Friday, December 15, 2017

The Happy Yidisher Curmudgeon: Dreaming of Food

L’chaim
“Gezen di velt vi es zol zeyn”


“Bread, soup—these were my whole life. I was a body. Perhaps less than that even: a starved stomach. The stomach alone was aware of the passage of time.” 
Elie Wiesel [1928–2016], Night* (1960)

When you are severely deprived of something for a prolonged period, you dream about it. That is what starvation does. Prisoners of the Nazi war regime, most of them Jewish, were deprived of everything: their freedom, their families, their clothes, their hair, their personal possessions, their dignity and food for living.

These poor unfortunates were worse off than slaves (which itself is no picnic), since slaves were fed to be useful workers. The Nazi regime on the other hand kept prisoners hungry, put them to work and when they became too weak to work—as was the case for many—they discarded them as non-humans.

In a state of deprivations and human misery, their dreams at night were of food.

Many times the dreams were elaborate and fantastical; many times they shared with each other their dreams before bedding down for the evening in the barracks. The Nazis could take almost everything away, but not their dreams or their thoughts or their fantasies or their hopes. I found an article (“Auschwitz survivor: ‘Every night I dreamed of food’;” January 26, 2015), by Naomi Conrad, in DW Akademie, a German publication, which sufficiently captures this idea:
As he walks past a group of Italian students laughing and jostling at the ticket counter, Natan Grossmann, his shoulders hunched against the icy-cold wind, recalls the endless nights in Birkenau, a satellite camp of Auschwitz. "Every night, I used to dream that my mother was making food for me, huge plates of delicious food." His smile is twisted: His mother, father and brother were all murdered by the Nazis. At 15, Grossmann was all by himself, first in the concentration camp, and then on the long, forced death march as the Red Army advanced and the Nazis forcefully relocated their prisoners to camps inside Germany. He shrugs: Some nights, he would wake up and realize that he hadn't dreamed of food. "That would make me incredibly sad."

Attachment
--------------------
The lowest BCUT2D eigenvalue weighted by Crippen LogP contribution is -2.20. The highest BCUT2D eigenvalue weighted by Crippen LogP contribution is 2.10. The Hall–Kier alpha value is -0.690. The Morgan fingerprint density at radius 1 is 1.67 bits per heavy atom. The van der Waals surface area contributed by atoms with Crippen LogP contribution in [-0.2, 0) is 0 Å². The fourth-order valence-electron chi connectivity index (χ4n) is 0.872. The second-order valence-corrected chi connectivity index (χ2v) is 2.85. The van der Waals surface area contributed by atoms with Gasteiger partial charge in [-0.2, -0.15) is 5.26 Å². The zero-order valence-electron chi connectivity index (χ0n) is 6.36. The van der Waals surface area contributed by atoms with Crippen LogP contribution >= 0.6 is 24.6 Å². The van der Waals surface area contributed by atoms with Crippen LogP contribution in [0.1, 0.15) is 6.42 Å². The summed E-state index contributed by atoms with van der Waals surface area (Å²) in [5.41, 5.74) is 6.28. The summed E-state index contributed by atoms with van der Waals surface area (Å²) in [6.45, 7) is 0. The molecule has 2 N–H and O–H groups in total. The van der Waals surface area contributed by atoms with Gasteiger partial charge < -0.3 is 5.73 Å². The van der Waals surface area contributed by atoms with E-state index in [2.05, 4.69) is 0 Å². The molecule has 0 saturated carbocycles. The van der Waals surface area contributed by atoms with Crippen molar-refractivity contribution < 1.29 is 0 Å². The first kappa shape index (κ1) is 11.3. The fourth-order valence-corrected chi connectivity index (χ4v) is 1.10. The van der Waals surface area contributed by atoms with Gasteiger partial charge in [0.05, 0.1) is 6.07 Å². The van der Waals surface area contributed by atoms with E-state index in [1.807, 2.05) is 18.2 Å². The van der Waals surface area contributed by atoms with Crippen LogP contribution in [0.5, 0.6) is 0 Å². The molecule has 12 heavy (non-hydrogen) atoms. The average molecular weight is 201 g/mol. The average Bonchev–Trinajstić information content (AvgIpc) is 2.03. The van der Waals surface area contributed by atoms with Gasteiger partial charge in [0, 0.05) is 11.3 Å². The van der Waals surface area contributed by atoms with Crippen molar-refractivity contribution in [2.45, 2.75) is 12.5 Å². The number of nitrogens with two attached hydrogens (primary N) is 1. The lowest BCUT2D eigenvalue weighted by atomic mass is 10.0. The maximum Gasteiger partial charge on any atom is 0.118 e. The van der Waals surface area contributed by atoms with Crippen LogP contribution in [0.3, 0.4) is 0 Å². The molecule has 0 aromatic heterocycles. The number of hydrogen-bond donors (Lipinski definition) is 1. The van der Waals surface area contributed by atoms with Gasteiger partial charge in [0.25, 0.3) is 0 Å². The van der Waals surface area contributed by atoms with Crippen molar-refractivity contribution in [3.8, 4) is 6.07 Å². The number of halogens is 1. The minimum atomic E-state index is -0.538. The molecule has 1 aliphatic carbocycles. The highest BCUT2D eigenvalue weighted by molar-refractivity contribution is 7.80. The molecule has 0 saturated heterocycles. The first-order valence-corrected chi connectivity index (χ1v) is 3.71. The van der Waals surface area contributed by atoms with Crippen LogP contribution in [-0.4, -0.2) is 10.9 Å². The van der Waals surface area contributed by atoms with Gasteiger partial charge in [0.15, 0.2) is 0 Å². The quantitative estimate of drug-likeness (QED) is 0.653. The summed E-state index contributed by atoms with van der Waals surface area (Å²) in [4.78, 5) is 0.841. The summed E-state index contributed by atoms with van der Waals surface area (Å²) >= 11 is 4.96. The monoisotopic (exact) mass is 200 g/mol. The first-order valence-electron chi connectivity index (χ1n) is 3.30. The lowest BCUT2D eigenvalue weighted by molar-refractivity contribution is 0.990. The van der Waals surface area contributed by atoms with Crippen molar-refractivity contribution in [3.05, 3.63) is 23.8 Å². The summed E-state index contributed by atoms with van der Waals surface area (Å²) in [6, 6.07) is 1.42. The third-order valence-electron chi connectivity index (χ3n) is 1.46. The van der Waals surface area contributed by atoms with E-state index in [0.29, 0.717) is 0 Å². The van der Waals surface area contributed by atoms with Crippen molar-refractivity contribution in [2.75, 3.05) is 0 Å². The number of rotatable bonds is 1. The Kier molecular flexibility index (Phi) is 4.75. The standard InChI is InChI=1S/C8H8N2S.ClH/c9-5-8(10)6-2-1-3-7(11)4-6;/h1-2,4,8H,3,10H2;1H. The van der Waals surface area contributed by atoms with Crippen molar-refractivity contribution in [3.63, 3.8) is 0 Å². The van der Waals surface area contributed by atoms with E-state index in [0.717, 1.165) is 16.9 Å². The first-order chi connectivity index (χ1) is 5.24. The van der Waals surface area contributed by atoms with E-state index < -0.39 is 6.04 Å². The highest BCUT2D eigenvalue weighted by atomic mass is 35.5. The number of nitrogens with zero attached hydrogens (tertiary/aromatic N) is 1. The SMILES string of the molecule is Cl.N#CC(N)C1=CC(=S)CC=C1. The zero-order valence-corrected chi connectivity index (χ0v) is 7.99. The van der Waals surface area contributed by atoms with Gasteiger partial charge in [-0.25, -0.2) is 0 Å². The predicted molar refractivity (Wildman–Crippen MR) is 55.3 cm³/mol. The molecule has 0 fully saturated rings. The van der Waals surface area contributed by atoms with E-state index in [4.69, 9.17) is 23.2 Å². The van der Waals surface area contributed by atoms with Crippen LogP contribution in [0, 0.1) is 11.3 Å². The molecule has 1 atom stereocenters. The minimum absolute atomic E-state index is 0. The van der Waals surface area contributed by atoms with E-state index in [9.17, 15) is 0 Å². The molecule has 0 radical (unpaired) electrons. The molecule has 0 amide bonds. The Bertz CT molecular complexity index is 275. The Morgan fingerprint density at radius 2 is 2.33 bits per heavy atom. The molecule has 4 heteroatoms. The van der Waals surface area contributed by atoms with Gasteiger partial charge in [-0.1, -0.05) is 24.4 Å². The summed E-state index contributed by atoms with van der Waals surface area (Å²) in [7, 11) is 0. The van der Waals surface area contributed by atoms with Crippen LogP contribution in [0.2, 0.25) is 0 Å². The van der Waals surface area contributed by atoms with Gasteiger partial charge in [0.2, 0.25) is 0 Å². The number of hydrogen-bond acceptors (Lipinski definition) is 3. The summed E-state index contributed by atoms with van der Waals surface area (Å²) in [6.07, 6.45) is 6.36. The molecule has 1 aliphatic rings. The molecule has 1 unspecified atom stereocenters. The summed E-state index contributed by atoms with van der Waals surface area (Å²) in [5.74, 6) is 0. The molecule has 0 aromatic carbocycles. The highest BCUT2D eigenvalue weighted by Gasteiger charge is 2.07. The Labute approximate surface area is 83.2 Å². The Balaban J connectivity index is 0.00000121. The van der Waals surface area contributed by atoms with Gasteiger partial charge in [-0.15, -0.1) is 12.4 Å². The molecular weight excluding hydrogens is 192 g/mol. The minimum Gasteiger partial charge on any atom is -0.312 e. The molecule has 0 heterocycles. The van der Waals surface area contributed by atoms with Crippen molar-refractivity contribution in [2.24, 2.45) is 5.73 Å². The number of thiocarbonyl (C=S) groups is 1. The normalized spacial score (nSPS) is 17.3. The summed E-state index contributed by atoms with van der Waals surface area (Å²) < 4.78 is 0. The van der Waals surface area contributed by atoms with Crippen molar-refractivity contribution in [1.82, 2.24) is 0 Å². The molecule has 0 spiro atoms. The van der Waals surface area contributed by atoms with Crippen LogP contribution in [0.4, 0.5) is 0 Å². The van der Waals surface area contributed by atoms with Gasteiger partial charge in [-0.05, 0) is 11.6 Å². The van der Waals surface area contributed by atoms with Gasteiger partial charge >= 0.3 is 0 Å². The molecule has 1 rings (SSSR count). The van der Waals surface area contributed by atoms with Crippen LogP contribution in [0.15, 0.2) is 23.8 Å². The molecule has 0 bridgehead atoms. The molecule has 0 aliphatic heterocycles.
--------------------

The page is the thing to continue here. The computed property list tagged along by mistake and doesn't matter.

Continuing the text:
As great as the disappointment was, it was the dreams that kept many sane; this is what kept many alive in a situation that was far from sane or normal. It was also in the sharing of dreams that the prisoners developed a community of like-minded individuals, despite coming from different backgrounds. For many the differences melted away.

Such is what I learned in a documentary that I recently watched on the educational channel TV Ontario entitled Imaginary Feasts (2014), directed by Anne Georget. In this documentary, you will discover through the telling of personal stories how the will to resist evil, in the most horrific conditions imaginable, is (and perhaps can only be) drawn from a storehouse of good.

Gut Shabbes
A freilechen khanike
Peretz ben Ephraim,
December 15, 2017
27 Kislev 5778


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*Mark Turkov’s Tzentral Varband fun Polishe Yidn in Argentina (Central Union of Polish Jews in Argentina) originally published this work in Buenos Aires, Argentina, in Yiddish, in 1956, as the 245-page Un di velt hot geshvign (“And the World Remained Silent”). A French translation was whittled down to 178 pages and published by Les Éditions de Minuit as La Nuit in 1958. An English edition by  Hill & Wang in New York City was further reduced to 116 pages when it was published as Night in 1960. Wiesel’s original manuscript was 862 pages; Wiesel had a difficult time finding a publisher in French and in English.

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This week’s parsha is Mikeitz (מִקֵּץ‎; Hebrew for “at the end”), which can be found in Genesis 41:1–44:17. It tells of Joseph’s interpretation of Pharaoh’s dreams and his quick rise to power in ancient Egypt. He interpreted the dreams correctly as being about seven years of plenty followed by seven years of hunger. Tonight is also the fourth night of Khanike (or Hanukkah).

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